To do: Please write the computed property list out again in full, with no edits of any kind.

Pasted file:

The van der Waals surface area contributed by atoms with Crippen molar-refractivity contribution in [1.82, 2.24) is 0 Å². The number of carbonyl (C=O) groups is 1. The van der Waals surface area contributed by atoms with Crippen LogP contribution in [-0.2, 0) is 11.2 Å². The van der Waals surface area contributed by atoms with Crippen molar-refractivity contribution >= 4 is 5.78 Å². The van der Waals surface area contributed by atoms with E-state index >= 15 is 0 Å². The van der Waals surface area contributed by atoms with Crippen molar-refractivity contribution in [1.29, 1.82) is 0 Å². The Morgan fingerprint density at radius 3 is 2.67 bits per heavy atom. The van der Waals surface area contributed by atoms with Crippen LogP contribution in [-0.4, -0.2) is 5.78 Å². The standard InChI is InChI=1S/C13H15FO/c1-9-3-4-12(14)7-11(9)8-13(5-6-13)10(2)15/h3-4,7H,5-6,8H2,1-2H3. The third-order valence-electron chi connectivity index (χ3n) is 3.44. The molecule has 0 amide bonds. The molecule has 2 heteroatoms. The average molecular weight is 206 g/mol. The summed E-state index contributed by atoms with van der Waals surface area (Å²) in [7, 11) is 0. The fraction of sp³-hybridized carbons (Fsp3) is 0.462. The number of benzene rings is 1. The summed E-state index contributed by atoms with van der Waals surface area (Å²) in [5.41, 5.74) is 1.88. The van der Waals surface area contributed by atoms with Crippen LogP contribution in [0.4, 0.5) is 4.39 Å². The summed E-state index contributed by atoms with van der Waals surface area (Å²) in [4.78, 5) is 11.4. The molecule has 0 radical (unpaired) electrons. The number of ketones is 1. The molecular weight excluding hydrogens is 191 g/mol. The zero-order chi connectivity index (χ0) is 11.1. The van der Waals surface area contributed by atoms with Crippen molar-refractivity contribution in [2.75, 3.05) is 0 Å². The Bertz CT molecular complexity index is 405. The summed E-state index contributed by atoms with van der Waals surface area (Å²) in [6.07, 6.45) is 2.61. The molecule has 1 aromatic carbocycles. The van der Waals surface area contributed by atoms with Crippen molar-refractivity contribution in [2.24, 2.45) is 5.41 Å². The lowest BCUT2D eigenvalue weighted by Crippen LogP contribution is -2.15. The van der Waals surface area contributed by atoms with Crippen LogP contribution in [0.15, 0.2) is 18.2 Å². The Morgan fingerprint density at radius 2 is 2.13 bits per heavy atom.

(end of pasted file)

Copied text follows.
The van der Waals surface area contributed by atoms with Crippen molar-refractivity contribution in [1.82, 2.24) is 0 Å². The number of carbonyl (C=O) groups is 1. The van der Waals surface area contributed by atoms with Crippen LogP contribution in [-0.2, 0) is 11.2 Å². The van der Waals surface area contributed by atoms with Crippen molar-refractivity contribution >= 4 is 5.78 Å². The van der Waals surface area contributed by atoms with E-state index >= 15 is 0 Å². The van der Waals surface area contributed by atoms with Crippen molar-refractivity contribution in [1.29, 1.82) is 0 Å². The Morgan fingerprint density at radius 3 is 2.67 bits per heavy atom. The van der Waals surface area contributed by atoms with Crippen LogP contribution in [-0.4, -0.2) is 5.78 Å². The standard InChI is InChI=1S/C13H15FO/c1-9-3-4-12(14)7-11(9)8-13(5-6-13)10(2)15/h3-4,7H,5-6,8H2,1-2H3. The third-order valence-electron chi connectivity index (χ3n) is 3.44. The molecule has 0 amide bonds. The molecule has 2 heteroatoms. The average molecular weight is 206 g/mol. The summed E-state index contributed by atoms with van der Waals surface area (Å²) in [7, 11) is 0. The fraction of sp³-hybridized carbons (Fsp3) is 0.462. The number of benzene rings is 1. The summed E-state index contributed by atoms with van der Waals surface area (Å²) in [5.41, 5.74) is 1.88. The van der Waals surface area contributed by atoms with Crippen LogP contribution in [0.4, 0.5) is 4.39 Å². The summed E-state index contributed by atoms with van der Waals surface area (Å²) in [4.78, 5) is 11.4. The molecule has 0 radical (unpaired) electrons. The number of ketones is 1. The molecular weight excluding hydrogens is 191 g/mol. The zero-order chi connectivity index (χ0) is 11.1. The van der Waals surface area contributed by atoms with Crippen molar-refractivity contribution in [2.75, 3.05) is 0 Å². The Bertz CT molecular complexity index is 405. The summed E-state index contributed by atoms with van der Waals surface area (Å²) in [6.07, 6.45) is 2.61. The molecule has 1 aromatic carbocycles. The van der Waals surface area contributed by atoms with Crippen molar-refractivity contribution in [2.24, 2.45) is 5.41 Å². The lowest BCUT2D eigenvalue weighted by Crippen LogP contribution is -2.15. The van der Waals surface area contributed by atoms with Crippen LogP contribution in [0.15, 0.2) is 18.2 Å². The Morgan fingerprint density at radius 2 is 2.13 bits per heavy atom.